Yesterday I tried tracing the evolution of the term “urban fantasy.” Here are three recent attempts to pin down that butterfly from an author, an agent, and an editor.
Novelist Patricia Rice suggested:
So here’s my very limited take on the genre: it combines mystery, horror, and fantasy, often with a touch of romance, but not necessarily any satisfactory resolution to the relationship. Paranormal romance is all about the relationship. Urban Fantasy is all about the world building and the escalating threats to the protagonist and to her world.Rice thinks a “touch of romance” is enough, but in an interview on the Spectacle agent Mary Kole opined:
The “urban” in the name isn’t just a setting clue, it’s a state of mind. I think the name evokes the dark and gritty nature of the genre, as well as a modern or near-future time setting. The biggest factors in urban fantasy, for me, are a paranormal bent and a romance in the plotline.So by this model “urban” is merely a buzzword for “dark and gritty,” and a romance is necessary.
Finally, I’ll go back to the remarks from Paula Garon, editor at Juno:
...“urban fantasy” has come to mean: Contemporary, urban setting with female or male protagonist usually (but not always) with a certain amount of “kickassitude” and supernatural powers or connection. Primarily a detective plot with (usually but not always) a romantic relationship subplot. Action-oriented; often has strong horrific elements balanced with humor. . . .Finally, don’t miss Gwenda Bond’s comments on my post yesterday, noting that “urban fantasy” means something different in children’s and YA lit from what it signifies for adult readers, in particular the adult form’s tie to the police procedural, and probably the level of grittiness or sweatiness.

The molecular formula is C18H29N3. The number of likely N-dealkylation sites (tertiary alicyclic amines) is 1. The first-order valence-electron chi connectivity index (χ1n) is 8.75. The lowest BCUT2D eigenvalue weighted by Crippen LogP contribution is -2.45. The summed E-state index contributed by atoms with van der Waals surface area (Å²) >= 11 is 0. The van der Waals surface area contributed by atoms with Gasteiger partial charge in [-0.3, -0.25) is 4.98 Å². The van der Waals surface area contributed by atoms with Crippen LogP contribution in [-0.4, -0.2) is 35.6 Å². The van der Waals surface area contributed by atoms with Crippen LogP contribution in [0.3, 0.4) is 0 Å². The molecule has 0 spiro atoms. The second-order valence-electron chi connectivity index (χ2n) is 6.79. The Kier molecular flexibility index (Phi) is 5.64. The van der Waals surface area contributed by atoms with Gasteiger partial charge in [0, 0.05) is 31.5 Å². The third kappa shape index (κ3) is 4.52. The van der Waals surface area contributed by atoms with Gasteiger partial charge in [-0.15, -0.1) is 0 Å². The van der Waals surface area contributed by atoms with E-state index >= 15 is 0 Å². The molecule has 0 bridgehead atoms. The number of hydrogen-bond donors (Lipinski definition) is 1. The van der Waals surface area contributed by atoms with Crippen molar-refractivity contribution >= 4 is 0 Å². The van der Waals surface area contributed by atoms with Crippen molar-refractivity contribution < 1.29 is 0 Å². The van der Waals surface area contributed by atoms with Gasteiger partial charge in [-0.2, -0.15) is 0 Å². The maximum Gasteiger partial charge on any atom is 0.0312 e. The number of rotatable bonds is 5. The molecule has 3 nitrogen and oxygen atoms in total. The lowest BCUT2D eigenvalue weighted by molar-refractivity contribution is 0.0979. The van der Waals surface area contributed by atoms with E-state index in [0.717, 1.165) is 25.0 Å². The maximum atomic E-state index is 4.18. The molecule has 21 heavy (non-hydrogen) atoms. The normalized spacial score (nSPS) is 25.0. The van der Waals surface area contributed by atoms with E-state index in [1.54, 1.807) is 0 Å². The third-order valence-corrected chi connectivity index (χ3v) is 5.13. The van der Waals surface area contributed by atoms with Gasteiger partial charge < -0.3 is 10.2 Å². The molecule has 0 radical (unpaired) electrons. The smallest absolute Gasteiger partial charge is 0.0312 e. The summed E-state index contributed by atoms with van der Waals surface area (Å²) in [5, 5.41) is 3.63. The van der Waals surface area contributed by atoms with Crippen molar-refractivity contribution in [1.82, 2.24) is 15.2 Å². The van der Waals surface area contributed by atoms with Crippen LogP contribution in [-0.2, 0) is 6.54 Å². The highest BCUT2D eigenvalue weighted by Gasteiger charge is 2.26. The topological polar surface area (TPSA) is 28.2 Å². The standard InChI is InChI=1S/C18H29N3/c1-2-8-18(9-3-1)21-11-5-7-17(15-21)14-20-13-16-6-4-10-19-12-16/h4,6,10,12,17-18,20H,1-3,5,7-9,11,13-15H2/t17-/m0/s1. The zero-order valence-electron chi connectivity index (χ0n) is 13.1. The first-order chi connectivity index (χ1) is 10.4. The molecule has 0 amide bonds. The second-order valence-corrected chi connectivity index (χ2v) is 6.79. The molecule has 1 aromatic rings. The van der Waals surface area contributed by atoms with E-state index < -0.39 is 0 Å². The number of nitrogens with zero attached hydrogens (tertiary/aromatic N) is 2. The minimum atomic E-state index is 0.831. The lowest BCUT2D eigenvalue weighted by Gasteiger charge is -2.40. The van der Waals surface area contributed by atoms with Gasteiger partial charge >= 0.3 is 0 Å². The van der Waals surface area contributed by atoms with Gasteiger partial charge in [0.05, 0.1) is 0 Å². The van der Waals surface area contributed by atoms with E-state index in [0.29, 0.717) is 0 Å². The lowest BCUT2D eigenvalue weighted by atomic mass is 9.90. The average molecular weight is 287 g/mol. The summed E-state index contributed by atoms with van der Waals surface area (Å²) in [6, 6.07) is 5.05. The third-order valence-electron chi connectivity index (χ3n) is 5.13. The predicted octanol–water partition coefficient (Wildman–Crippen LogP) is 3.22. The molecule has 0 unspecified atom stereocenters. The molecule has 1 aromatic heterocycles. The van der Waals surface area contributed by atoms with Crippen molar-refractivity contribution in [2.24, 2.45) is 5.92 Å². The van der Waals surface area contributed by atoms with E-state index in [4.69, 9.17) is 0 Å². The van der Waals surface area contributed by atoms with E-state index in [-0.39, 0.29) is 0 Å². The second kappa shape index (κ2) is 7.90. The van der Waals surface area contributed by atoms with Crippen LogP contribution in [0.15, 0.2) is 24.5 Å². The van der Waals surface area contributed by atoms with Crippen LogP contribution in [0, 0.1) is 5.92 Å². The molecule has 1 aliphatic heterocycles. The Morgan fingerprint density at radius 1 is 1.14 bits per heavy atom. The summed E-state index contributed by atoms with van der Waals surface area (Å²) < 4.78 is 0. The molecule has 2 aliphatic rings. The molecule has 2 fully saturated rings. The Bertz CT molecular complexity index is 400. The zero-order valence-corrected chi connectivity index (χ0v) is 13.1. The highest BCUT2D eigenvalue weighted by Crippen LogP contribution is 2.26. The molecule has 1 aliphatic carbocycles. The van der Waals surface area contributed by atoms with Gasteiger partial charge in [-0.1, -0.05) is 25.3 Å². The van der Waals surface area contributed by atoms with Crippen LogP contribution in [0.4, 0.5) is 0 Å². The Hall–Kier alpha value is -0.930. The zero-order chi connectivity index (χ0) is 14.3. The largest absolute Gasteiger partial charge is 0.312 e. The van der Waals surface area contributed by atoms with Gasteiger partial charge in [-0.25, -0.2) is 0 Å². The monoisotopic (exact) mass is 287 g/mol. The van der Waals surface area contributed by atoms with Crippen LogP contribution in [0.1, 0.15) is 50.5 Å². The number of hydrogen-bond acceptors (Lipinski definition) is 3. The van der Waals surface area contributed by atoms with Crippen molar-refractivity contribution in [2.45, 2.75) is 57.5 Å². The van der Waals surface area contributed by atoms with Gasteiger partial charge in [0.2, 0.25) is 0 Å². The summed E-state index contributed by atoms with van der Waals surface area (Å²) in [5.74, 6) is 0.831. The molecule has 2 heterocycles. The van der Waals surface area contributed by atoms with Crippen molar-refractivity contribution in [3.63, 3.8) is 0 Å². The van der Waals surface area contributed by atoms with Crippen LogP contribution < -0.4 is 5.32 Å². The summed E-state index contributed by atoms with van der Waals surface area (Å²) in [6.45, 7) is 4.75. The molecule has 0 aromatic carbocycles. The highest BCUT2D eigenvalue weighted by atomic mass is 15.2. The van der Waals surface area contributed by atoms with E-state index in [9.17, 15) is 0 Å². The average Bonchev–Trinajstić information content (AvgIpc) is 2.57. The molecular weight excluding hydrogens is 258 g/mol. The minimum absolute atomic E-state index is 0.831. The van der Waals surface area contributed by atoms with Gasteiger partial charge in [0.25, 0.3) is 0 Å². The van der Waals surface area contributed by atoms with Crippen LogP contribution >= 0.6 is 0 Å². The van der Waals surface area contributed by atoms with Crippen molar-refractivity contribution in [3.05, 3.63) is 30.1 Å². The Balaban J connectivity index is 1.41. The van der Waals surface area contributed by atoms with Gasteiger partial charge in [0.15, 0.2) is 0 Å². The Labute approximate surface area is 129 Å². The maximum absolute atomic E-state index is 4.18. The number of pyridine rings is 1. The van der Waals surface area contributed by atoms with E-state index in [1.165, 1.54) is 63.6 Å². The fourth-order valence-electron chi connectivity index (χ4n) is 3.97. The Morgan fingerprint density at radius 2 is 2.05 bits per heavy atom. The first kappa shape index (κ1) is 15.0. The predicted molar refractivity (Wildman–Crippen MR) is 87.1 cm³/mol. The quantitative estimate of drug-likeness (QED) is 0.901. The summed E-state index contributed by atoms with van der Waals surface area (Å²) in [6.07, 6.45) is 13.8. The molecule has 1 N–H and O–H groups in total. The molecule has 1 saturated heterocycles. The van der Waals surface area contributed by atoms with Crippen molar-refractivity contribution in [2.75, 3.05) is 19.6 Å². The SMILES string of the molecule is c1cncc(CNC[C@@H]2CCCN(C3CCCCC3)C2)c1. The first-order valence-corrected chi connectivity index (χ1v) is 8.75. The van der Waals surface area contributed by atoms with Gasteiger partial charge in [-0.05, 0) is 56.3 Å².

“Paranormal romance”, on the other hand, generally relies on a plot that pivots on the romance more than any other element and adheres in other ways to the “romance-according-to-romance-genre” expectations. (Some exceptions made for series books in which the HEA is only eventually accomplished.)
This parsing of terms leads me to argue that there are different types of genres; I’ll discuss this more in a workshop at SCBWI New England’s annual conference in May. Some of what we call genres, such as fantasy and science fiction, work in what I prefer to call “modes”: readers bring certain expectations about the fictional world, but not about the plot.
Other genres, most notably romances and mysteries, must also satisfy readers’ expectations about the plot, or at least offer very good explanations why the couple doesn’t get together happily ever after or why the murderer doesn’t get caught.
Authors of “urban fantasy” might tell stories with a lot of paranormal romance, but want more freedom in choosing how to end their romantic subplots than the “paranomal romance” genre allows. But if the influence of the mystery/procedural genre is high, they might nevertheless feel an obligation to end that plot as readers expect.